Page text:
Having flight-tested a strategy for using jobs blackmail to extort concessions, Boeing did it again in 2013. Union members are still steamed about how it went down. Boeing threatened to move production of its new 777X airliner out of Washington unless workers agreed to extend their contract by another eight years and make big concessions: give up their pension plan and accept a 401(k) instead; pay more for health insurance; limit raises to 1% every other year; and accept a two-tier pay scale in which new hires have a slower wage progression. Amid record turnout, workers voted that down Nov. 13, 2013, by more than 2-1. Boeing then dropped the two-tier proposal and demanded another vote. Leaders of Seattle-based District Lodge 751 didn’t think the changes were substantial enough to warrant a revote, but Thomas Buffenbarger, then national IAM president, stepped in and ordered a new ratification vote. He scheduled it for Jan. 3, 2014, when many workers were on vacation because of the plant’s annual holiday shutdown. IAM reported that it passed by 51% on the second vote.



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Member anger over how the contract was extended led to a change in the Machinists constitution at the next convention. Now, Machinist officers aren’t allowed to negotiate a contract modification or extension unless members in the bargaining unit have specifically voted to authorize that.

Ten years after the controversial extension, IAM leaders at Boeing say they’re determined to reverse the concessions made then, starting with restoration of the pension. They’re proposing a three-year contract with wage increases of more than 40%. They also want an end to mandatory overtime on the weekends. They want to shorten the length of time it takes a worker to progress from new hire to the top of the pay scale, from six to four years. And in light of the disastrous series of mishaps, the union is calling for more quality inspectors and more union input into quality control. Significantly, they also want Boeing to retire its pattern of jobs blackmail and commit to building its next airplane in the Puget Sound.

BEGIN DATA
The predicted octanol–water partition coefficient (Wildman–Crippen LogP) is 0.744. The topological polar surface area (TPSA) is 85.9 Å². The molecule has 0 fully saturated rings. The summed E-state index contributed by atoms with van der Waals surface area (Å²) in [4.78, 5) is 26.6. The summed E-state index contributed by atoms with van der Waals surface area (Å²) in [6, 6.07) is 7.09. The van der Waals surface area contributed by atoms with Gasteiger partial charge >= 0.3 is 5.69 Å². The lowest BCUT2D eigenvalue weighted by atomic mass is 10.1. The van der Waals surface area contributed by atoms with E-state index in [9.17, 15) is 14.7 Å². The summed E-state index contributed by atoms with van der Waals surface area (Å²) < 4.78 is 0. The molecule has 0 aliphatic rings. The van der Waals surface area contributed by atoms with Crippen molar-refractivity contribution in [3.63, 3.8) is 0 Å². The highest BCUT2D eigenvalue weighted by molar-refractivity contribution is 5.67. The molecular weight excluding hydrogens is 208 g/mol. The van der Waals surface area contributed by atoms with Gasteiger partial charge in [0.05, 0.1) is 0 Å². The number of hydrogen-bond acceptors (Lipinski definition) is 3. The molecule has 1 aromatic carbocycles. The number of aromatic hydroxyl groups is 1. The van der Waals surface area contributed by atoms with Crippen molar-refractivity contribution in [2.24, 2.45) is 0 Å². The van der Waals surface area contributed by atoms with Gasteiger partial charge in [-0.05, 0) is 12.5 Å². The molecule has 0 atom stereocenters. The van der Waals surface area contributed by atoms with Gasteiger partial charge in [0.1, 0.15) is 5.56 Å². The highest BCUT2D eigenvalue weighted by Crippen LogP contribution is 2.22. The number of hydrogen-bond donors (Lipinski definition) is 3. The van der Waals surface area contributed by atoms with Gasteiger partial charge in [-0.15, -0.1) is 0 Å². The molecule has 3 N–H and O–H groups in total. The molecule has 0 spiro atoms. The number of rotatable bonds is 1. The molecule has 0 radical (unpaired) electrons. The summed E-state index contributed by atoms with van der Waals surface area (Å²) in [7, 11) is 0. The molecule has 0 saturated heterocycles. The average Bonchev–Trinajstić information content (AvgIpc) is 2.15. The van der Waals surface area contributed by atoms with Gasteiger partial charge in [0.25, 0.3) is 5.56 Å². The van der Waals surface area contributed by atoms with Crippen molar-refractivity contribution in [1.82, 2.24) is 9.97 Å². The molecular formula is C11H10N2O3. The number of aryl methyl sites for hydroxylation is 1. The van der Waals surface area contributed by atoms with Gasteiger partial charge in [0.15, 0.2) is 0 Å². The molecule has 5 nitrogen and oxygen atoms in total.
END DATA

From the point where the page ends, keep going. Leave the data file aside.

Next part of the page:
The 40-plus-member union bargaining team presented all that to the 20-plus-member Boeing bargaining team at the inaugural contract negotiation session March 8, held at the District Lodge 751 hall in Seattle. The company will take several weeks to evaluate the proposal, at which point the two teams will break into subcommittees to negotiate different parts of the contract.

Bargaining is likely to heat up in August after union members take strike votes on July 17. District Lodge 751 will have a mass strike authorization meeting at the Seattle Mariners stadium. Local Lodge 63 will have its meeting the same day at Mt. Hood Center, an event venue in Boring, Oregon.

“We think that there’s a pathway to get a deal here without a strike,” Bryant said. “We are not negotiating to go on strike. We’re negotiating to get a fair respectable deal that is beneficial not only to our members, but the company also, one that the committee can recommend. If we have to strike, we’re ready though.”

This story first appeared in Northwest Labor Press, where Don McIntosh is the editor.